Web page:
Last week I fell across (whilst looking for something else) a recording of a lecture given by Jarvis at the end of last year in which the interest in prosody gets more of an airing. It’s forty minutes well spent for those of us who are still trying to tackle ‘The Unconditional’ and work out why we don’t like ‘Dinner’.
Jarvis appears to be talking to a group of philosophers and presents the case for verse being an appropriate medium for doing philosophy and using Pope to illustrate why some find the constraints of rhyme and metre as being ideally suited to the expression of ideas. This seems reasonable and I listened in the expectation that there would be some explanation of the mechanics involved. This doesn’t occur but we do get a few more quotes from Pope’s Essay on Man.
Always keen to try and follow Jarvis’ thinking and having an interest in philosophical poetry, I’ve given this some consideration. I’ve looked at the more abstract bits of Jarvis’ own verse and at Spenser’s ‘Cantos of Mutabilitie’ and there are a couple of conclusions-

  1. The heroic couplet with it’s very regular rhyme and metre is not ideally suited to the expression of complex ideas- I find this to be distracting rather than helpful when reading because I’m looking for the rhyme rather than paying attention to the sense.
  2. The Spenserian stanza, on the other hand, is more suited to the expression of the abstract because it is a much more complex structure and because Spenser has the skill to use it to carry the reader along whilst expressing his own philosophical concerns.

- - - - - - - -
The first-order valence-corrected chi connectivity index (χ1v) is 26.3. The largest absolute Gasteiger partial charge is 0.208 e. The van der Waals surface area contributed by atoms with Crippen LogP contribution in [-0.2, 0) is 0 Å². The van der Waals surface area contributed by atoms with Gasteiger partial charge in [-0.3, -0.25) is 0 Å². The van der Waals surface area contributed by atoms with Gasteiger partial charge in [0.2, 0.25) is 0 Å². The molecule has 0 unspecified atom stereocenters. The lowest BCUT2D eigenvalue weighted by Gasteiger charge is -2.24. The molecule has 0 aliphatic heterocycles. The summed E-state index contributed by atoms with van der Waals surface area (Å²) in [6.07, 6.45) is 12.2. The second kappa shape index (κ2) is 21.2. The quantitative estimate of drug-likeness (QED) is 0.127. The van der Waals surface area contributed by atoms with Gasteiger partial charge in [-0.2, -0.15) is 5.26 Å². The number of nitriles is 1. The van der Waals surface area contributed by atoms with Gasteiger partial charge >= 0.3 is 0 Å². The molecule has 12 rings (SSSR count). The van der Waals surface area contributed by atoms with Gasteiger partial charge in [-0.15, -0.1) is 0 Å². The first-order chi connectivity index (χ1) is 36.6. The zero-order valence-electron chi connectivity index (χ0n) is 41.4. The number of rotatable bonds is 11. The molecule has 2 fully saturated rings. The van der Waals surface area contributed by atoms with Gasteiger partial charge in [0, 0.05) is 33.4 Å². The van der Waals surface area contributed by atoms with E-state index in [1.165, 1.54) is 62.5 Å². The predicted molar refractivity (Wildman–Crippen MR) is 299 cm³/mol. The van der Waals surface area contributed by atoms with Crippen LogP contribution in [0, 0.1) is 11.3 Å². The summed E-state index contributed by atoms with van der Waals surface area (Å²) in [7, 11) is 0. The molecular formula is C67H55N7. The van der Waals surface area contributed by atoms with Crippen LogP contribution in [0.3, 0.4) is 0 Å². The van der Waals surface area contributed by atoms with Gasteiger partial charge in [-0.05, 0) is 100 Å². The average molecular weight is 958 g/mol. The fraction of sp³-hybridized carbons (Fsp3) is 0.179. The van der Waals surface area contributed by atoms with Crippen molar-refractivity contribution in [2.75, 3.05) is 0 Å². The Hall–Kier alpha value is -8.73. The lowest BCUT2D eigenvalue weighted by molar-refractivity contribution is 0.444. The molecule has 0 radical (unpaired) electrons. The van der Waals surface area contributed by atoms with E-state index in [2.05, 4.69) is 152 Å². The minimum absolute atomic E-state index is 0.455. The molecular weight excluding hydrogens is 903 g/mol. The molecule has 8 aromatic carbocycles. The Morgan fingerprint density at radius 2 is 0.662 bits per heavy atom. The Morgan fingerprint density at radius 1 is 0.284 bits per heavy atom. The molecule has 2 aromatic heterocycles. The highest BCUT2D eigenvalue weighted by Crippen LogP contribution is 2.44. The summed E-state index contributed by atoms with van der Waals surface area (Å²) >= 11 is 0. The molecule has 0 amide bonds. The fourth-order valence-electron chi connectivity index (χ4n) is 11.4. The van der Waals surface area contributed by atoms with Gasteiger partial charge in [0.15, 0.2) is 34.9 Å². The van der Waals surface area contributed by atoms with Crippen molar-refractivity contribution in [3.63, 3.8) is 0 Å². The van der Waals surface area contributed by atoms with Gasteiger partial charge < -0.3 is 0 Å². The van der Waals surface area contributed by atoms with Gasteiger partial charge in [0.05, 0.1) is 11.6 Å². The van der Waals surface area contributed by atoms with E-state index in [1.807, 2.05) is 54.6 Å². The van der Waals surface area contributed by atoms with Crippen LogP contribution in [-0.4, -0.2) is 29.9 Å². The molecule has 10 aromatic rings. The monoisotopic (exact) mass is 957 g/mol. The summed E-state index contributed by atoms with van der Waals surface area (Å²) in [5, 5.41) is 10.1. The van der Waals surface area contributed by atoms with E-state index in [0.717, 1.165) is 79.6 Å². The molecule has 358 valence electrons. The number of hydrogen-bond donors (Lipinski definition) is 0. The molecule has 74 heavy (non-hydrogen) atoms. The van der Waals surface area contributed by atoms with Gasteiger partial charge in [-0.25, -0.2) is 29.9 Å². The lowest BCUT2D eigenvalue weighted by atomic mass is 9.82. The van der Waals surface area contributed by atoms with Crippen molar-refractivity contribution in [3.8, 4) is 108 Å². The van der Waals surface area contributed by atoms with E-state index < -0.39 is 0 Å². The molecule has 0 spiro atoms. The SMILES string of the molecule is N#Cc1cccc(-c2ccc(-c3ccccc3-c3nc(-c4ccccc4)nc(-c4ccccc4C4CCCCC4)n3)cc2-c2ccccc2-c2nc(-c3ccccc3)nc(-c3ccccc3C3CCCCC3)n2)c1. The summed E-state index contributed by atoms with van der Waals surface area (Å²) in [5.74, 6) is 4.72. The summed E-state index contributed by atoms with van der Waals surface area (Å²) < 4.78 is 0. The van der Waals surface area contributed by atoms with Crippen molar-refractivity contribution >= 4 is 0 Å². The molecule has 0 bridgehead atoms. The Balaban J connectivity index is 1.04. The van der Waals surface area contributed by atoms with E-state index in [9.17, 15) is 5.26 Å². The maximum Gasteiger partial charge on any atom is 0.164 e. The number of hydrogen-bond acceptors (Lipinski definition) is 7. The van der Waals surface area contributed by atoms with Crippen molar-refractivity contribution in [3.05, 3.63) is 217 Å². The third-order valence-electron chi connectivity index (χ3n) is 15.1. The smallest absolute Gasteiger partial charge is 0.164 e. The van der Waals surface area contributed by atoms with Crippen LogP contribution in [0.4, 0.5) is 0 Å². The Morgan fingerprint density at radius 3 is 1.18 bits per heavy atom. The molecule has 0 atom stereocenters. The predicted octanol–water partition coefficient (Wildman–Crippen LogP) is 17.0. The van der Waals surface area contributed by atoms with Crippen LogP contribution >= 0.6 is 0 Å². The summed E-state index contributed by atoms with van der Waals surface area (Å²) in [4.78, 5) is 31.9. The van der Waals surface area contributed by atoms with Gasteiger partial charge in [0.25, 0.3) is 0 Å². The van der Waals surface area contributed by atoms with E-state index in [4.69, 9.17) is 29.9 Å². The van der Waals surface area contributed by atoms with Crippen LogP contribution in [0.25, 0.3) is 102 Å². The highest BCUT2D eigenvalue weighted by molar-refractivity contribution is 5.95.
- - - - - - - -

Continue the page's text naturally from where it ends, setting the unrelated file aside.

3. Jarvis’ use of rhyme in ‘Erlkonig’ is more complex than Pope’s and the more abstract sections are probably clearer than they would be without the rhyme.

I’ll try and give some examples of what I mean. This is from Pope;

Know then thyself, presume not God to scan
The proper study of Mankind is Man.
Placed on this isthmus of a middle state,
A Being darkly wise, and rudely great:
With too much knowledge for the Sceptic side,
With too much weakness for the Stoic’s pride,
He hangs between; in doubt to act, or rest;
In doubt to deem himself a God, or Beast;
In doubt his mind or body to prefer;
Born but to die, and reas’ning but to err;
Alike in ignorance, his reason such,
Whether he thinks too little, or too much;
Chaos of Thought and Passion, all confus’d;
Still by himself, abus’d or disabus’d;
Created half to rise and half to fall;
Great Lord of all things, yet a prey to all,
Sole judge of truth, in endless error hurl’d;